nt the Ri|w? llnu-e, in the city of Washington. We have
cireful!) examined these letters and paper* at Mr. Blaine's
request. with the lutein to nscertaia whether they relate
to the Subject matter which the Judiciary Committee of
the House'of llepresentatlvei are authorised to lni|iilre
Into by a resolution of ihe House, passed May 'J, 1M7H. We
*0 not hesitate to lay shat the letters and papers afore
laid have no relcvnnc) whatever to the matter under In
ftilry. We hare no doubt the cosiintitee ttsolf would decide
llio '|U"?tiou oi their releranee tha same " av
As a remit of this it follow* that Mr. Blaine, baring the
letters and papers in his itosaeasioc, Is not hound to surren
der thetn. IteferriiiK to Mr. liulneV nrlvnte affairs and be
lir; wholly beyond tne range of the investigation which tlix
com nut tee is authorized to make, it would be most iinlutt
and tyrannical as well as tlloKal 10 demand their production.
We advise Mr. Blaine to ar,sert hii right as an American clt
Uen and resist any such demand to the last extremity.
J. S. BLACK. ? Counsellors
M. iL OARt*KNTEB ) at-Law.
Mr. Hunton to Mr. Blaine?l?o you wish the com
rnltteo to understand that you dcclino to produce the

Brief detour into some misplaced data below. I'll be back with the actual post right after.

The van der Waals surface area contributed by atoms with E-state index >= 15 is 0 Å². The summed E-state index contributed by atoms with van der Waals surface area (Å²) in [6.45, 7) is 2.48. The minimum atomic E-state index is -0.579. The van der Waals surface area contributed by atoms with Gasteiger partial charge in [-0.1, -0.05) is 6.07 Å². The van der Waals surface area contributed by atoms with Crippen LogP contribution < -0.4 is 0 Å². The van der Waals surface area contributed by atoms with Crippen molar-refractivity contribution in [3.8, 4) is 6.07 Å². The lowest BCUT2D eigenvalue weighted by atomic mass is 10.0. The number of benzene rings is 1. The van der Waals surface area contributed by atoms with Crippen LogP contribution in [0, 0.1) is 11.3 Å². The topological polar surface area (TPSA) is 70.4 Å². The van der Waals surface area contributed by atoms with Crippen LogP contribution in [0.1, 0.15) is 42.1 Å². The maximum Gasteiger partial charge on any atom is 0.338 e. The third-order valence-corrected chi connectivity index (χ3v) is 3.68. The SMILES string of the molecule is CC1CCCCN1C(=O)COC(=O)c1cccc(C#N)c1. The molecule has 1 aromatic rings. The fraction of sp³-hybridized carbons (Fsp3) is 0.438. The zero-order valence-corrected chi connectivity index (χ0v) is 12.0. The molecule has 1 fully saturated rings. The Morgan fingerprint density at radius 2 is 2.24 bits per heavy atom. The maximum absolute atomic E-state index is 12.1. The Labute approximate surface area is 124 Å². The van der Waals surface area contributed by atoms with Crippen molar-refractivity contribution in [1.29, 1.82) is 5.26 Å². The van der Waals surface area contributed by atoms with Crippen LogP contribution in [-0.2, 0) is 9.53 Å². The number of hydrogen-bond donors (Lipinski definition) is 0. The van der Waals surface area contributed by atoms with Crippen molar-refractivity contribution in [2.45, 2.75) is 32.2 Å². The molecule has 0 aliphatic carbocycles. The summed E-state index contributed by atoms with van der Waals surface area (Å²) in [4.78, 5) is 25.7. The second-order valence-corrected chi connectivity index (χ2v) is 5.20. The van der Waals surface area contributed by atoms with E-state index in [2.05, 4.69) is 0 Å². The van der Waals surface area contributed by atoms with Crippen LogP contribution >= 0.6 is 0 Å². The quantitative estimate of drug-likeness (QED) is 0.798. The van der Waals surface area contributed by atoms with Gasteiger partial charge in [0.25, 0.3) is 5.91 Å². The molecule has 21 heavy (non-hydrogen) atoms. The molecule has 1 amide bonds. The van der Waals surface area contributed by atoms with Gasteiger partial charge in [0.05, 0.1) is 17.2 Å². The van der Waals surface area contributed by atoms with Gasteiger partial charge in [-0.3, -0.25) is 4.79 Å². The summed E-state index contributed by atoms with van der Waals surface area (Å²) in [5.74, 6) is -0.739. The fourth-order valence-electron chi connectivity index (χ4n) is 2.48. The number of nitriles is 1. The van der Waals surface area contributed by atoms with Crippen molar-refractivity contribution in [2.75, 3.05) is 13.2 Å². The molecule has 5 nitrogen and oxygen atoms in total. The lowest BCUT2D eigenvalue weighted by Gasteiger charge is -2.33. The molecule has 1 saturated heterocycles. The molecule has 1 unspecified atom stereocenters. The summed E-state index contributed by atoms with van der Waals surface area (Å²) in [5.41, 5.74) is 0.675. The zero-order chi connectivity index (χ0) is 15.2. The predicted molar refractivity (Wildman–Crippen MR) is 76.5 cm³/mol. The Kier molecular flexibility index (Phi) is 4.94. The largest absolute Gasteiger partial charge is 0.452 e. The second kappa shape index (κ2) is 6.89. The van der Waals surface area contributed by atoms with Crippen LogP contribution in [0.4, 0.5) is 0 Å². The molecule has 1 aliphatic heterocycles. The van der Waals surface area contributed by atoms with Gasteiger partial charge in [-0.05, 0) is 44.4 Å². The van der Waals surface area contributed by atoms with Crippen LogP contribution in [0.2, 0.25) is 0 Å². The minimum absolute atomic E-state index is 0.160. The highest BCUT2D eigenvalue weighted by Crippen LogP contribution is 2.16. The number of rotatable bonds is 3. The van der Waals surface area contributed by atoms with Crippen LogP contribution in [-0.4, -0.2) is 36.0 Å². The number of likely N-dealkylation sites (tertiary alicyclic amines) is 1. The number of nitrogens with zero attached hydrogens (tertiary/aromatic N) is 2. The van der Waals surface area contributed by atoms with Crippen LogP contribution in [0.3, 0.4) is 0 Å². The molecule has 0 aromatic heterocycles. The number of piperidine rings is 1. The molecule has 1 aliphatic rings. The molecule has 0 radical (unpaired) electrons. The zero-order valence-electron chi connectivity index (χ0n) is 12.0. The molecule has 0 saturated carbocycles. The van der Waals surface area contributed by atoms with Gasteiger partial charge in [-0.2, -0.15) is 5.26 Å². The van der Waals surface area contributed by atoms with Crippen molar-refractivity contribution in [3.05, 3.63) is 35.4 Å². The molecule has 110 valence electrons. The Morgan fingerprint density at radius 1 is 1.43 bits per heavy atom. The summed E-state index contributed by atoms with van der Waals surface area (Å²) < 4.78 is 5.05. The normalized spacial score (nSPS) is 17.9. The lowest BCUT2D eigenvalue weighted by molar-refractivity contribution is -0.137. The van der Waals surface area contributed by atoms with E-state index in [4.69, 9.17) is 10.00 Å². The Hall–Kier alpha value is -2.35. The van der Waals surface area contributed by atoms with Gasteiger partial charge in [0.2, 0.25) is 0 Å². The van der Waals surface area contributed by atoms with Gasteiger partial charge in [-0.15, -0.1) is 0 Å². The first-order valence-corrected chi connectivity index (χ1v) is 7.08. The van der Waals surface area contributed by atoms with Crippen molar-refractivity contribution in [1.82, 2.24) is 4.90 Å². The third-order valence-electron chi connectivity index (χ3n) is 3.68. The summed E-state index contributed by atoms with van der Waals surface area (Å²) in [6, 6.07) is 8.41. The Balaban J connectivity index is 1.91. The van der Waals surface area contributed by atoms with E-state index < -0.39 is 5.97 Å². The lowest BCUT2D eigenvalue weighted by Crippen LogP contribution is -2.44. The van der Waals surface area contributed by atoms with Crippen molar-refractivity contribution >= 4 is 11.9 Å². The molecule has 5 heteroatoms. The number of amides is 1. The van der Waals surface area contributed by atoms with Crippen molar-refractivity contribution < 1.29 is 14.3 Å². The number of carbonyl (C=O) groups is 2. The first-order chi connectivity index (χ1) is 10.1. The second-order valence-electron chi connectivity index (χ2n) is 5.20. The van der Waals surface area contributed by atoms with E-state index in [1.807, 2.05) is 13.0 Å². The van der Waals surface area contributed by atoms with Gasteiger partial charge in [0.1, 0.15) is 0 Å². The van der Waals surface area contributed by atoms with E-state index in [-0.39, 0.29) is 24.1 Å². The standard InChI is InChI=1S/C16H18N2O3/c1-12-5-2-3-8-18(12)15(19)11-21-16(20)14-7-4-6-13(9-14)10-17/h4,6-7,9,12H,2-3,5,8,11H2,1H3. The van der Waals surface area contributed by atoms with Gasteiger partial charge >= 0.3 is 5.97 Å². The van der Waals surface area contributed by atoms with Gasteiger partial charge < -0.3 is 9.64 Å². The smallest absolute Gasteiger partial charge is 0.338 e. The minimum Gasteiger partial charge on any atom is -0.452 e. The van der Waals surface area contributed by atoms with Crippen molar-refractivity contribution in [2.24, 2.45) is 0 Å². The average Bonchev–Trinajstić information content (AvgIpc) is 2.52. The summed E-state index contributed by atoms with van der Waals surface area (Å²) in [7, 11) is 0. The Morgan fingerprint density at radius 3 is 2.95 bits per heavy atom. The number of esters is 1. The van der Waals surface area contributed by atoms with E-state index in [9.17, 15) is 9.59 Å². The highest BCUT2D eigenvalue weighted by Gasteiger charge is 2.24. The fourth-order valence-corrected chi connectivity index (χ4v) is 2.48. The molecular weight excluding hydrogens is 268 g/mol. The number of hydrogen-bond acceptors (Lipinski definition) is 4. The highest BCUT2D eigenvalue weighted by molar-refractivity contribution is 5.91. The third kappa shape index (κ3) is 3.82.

letters r
Mr. Blaine?Yes, sir.
You spoke yesterday of a statement accompany
ing these loiters made lint by Br. Mulligan. We ask
?'ou 10 produce that statement? A. I -ecliuo to do It;
lie statement does not contain any of tho contents ol
any of iho letters, but is a schedule ol them Willi their
dates, Ate.
mulligan's tksti.mony.
James Mulligan recalled?Witness was asked whether
be could give the contents of tho letter to whttih he ro
lerrcd yesterday, addressed to Mr. Fisher, which drew
Irom Mr. Blame the unswer bearing on the bonds of
tho Little Bock and Fort Smith llailroad Company.
Tho witness said that Mr. Fisher had asked Mr.
Blaine for u statement. A good ileal of correspond
ent took place and Mr. B nine maintained that he had
lost by tbo?o bonds. Mr. Fisher said that Mr. Blaine
had sold a lot or bis bonds and received $04,000 for
them. Mr. Blaine replied to this that If Mr..Fisher
was under tho Impression that be had made money he
was deceived.
The witness further testified that Mr. Blaine, In con
versation In Mr. Atkins' office, spoko of how much he
had lost. Tho witness there made reply that he had
not lost and that he koew where be put the bonds,
which cost lnm nothing except In their negotiation.